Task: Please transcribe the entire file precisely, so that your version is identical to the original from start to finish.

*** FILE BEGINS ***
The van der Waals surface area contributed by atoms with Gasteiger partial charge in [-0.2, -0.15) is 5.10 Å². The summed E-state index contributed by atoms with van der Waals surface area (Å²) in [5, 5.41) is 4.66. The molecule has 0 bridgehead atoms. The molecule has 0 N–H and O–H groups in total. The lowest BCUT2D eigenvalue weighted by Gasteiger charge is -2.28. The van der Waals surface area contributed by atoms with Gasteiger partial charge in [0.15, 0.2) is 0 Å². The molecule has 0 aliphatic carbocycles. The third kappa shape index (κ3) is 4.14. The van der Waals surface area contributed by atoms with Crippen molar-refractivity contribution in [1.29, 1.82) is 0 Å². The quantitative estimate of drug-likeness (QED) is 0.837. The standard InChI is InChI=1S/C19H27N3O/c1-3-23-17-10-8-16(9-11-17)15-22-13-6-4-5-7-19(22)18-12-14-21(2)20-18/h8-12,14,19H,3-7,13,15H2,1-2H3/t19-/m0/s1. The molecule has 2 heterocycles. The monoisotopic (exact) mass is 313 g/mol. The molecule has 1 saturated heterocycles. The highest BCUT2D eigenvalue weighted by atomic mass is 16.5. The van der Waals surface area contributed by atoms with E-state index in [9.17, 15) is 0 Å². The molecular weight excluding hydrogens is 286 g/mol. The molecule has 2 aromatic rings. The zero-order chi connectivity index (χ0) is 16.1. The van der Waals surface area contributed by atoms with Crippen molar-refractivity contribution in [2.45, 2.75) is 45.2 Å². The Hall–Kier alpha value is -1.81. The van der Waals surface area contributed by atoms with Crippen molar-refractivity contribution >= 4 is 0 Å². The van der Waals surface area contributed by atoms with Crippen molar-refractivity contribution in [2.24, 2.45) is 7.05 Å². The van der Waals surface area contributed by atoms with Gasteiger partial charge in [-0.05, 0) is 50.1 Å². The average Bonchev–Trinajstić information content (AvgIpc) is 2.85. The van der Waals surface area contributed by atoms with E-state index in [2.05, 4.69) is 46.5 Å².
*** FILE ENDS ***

The van der Waals surface area contributed by atoms with Gasteiger partial charge in [-0.2, -0.15) is 5.10 Å². The summed E-state index contributed by atoms with van der Waals surface area (Å²) in [5, 5.41) is 4.66. The molecule has 0 bridgehead atoms. The molecule has 0 N–H and O–H groups in total. The lowest BCUT2D eigenvalue weighted by Gasteiger charge is -2.28. The van der Waals surface area contributed by atoms with Gasteiger partial charge in [0.15, 0.2) is 0 Å². The molecule has 0 aliphatic carbocycles. The third kappa shape index (κ3) is 4.14. The van der Waals surface area contributed by atoms with Crippen molar-refractivity contribution in [1.29, 1.82) is 0 Å². The quantitative estimate of drug-likeness (QED) is 0.837. The standard InChI is InChI=1S/C19H27N3O/c1-3-23-17-10-8-16(9-11-17)15-22-13-6-4-5-7-19(22)18-12-14-21(2)20-18/h8-12,14,19H,3-7,13,15H2,1-2H3/t19-/m0/s1. The molecule has 2 heterocycles. The monoisotopic (exact) mass is 313 g/mol. The molecule has 1 saturated heterocycles. The highest BCUT2D eigenvalue weighted by atomic mass is 16.5. The van der Waals surface area contributed by atoms with E-state index in [9.17, 15) is 0 Å². The molecular weight excluding hydrogens is 286 g/mol. The molecule has 2 aromatic rings. The zero-order chi connectivity index (χ0) is 16.1. The van der Waals surface area contributed by atoms with Crippen molar-refractivity contribution in [2.45, 2.75) is 45.2 Å². The Hall–Kier alpha value is -1.81. The van der Waals surface area contributed by atoms with Crippen molar-refractivity contribution >= 4 is 0 Å². The van der Waals surface area contributed by atoms with Crippen molar-refractivity contribution in [2.24, 2.45) is 7.05 Å². The van der Waals surface area contributed by atoms with Gasteiger partial charge in [-0.05, 0) is 50.1 Å². The average Bonchev–Trinajstić information content (AvgIpc) is 2.85. The van der Waals surface area contributed by atoms with E-state index in [2.05, 4.69) is 46.5 Å².